Robots and foreigners have been taking over Dutch jobs for 50 years - but more people than ever are working, says economist Mathijs Bouman. And the bottom line is, we are all getting richer because of it. In 1969 Jan Wolkers wrote Turkish Delight, the Beatles recorded Abbey Road and Neil Armstrong walked on the moon. Piet de Jong was our prime minister, ruling a country with a flourishing manufacturing industry. Of a working population of around 5.3 million, 1.3 million people worked in manufacturing or industry (including energy and water) - around 25% of the total Now, almost half a century later, in the year of De Wereld volgens Gijp and Marco Borsato and exactly zero men on the moon, industry has stopped generating jobs. The working population has grown to nine million of whom only 9% works in industry. In absolute terms this means that of the 1.3 million industrial jobs in 1969 only 800,000 are left. Meanwhile industrial production has doubled. GDP Labour intensive factories became largely automated. But there is another reason why there are fewer factory workers compared to 1969: the relative importance of industry nose-dived. As industrial production doubled, GDP tripled. The Netherlands was de-industrialising because mass production was moving to low wage countries. To all who are worried about the present trends of globalisation, robotisation and what they mean for employment I say: your worst fears have been coming true for the last 50 years. Machines and foreigners have been stealing our jobs for years. Jobs not only evaporated in manufacturing. In construction the jobs total went down from over 550,000 in 1969 to 460,000 in 2017. Agriculture gave work to 275,000 people then and 195,000 now. Industry, construction and agriculture accounted for 40% of employment when Abbey Road hit the charts. In the Borsato era it’s 17%. And yet structural mass unemployment did not happen. On the contrary, more people than ever are working. Civil service So where did all these people go? They went to work for the government, in care, or opted for the business services industry. (Local) government jobs and the care sector accounted for 20% of the jobs total in 1969. That has been going up, slowly but surely, to 27%. In business services (comprising lawyers, architects, consultants, designers, researchers but also cleaners and security personnel) job growth was even more impressive. It went from 9% in 1969 to 21% in 2017. Automation and robotisation and cheaper foreign production mean jobs are lost. But it also means lower prices and more spending power. The new prosperity create a demand for new products and services and hence a higher demand for labour from companies that provide these products and services. In the end labour market equilibrium is restored. Change of profession Yes, it’s textbook economics. But in times of robot fear and foreigner anxiety I’m happy to repeat it. According to recent research by McKinsey, robotisation and automation will swallow up between 75 million and 375 million jobs worldwide between now and 2030. Or, in the kindly words of McKinsey, that is the number of people that will have consider a change of profession. Some 3% to 14% of all working people will be affected. China will have to absorb the biggest shock but in the West too the labour market will feel some hefty tremors. People will need help to face the transition. The need for re-training and additional training is evident but in some cases income support will be necessary, as McKinsey says. It will be a major transition, no doubt about it. But as the last 50 years show, coping with transition is something we are good at. This article appeared earlier in the Financieele Dagblad  More >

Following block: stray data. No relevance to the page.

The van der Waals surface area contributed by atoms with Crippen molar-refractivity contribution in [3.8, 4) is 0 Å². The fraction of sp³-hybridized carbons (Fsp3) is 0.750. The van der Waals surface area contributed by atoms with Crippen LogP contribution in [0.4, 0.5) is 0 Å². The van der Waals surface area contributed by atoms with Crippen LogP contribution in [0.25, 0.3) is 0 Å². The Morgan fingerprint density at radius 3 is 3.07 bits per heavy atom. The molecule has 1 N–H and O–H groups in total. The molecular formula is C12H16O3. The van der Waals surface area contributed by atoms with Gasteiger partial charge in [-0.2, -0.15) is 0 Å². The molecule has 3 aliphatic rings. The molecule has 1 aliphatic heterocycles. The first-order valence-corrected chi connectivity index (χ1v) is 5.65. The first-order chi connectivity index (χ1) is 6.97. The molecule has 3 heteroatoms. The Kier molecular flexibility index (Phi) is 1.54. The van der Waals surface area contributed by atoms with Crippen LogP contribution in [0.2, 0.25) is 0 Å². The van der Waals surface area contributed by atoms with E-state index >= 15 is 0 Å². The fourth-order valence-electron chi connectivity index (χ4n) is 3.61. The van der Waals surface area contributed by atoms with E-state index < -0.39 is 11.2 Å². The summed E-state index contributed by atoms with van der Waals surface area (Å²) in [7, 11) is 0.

Christianity has fostered much in the way of scientific progress